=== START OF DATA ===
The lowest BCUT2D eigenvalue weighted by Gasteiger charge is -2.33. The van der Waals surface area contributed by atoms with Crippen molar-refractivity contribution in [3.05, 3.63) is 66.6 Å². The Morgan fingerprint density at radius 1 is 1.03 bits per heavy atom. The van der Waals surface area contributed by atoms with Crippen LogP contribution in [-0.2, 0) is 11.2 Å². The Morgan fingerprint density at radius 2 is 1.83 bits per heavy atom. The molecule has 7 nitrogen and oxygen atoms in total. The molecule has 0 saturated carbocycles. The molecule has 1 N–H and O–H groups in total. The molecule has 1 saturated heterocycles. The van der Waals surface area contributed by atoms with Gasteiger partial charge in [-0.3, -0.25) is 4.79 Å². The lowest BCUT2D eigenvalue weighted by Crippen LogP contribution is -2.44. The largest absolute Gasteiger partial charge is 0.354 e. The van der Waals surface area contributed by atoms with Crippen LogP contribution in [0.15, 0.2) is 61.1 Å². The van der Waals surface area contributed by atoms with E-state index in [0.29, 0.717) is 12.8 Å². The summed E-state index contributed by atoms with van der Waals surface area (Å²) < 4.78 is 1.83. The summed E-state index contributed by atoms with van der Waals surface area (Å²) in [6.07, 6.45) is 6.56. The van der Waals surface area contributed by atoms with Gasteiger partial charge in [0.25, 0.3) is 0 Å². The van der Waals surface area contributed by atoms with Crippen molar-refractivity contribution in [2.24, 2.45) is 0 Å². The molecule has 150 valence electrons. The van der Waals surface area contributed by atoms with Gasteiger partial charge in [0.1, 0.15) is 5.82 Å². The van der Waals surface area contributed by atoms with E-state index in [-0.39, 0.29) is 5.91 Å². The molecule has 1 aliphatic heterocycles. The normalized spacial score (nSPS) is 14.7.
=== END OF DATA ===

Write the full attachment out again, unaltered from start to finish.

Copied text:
The lowest BCUT2D eigenvalue weighted by Gasteiger charge is -2.33. The van der Waals surface area contributed by atoms with Crippen molar-refractivity contribution in [3.05, 3.63) is 66.6 Å². The Morgan fingerprint density at radius 1 is 1.03 bits per heavy atom. The van der Waals surface area contributed by atoms with Crippen LogP contribution in [-0.2, 0) is 11.2 Å². The Morgan fingerprint density at radius 2 is 1.83 bits per heavy atom. The molecule has 7 nitrogen and oxygen atoms in total. The molecule has 0 saturated carbocycles. The molecule has 1 N–H and O–H groups in total. The molecule has 1 saturated heterocycles. The van der Waals surface area contributed by atoms with Gasteiger partial charge in [-0.3, -0.25) is 4.79 Å². The lowest BCUT2D eigenvalue weighted by Crippen LogP contribution is -2.44. The largest absolute Gasteiger partial charge is 0.354 e. The van der Waals surface area contributed by atoms with Crippen LogP contribution in [0.15, 0.2) is 61.1 Å². The van der Waals surface area contributed by atoms with E-state index in [0.29, 0.717) is 12.8 Å². The summed E-state index contributed by atoms with van der Waals surface area (Å²) < 4.78 is 1.83. The summed E-state index contributed by atoms with van der Waals surface area (Å²) in [6.07, 6.45) is 6.56. The van der Waals surface area contributed by atoms with Gasteiger partial charge in [0.25, 0.3) is 0 Å². The van der Waals surface area contributed by atoms with Crippen molar-refractivity contribution in [2.24, 2.45) is 0 Å². The molecule has 150 valence electrons. The van der Waals surface area contributed by atoms with Gasteiger partial charge in [0.1, 0.15) is 5.82 Å². The van der Waals surface area contributed by atoms with E-state index in [-0.39, 0.29) is 5.91 Å². The molecule has 1 aliphatic heterocycles. The normalized spacial score (nSPS) is 14.7.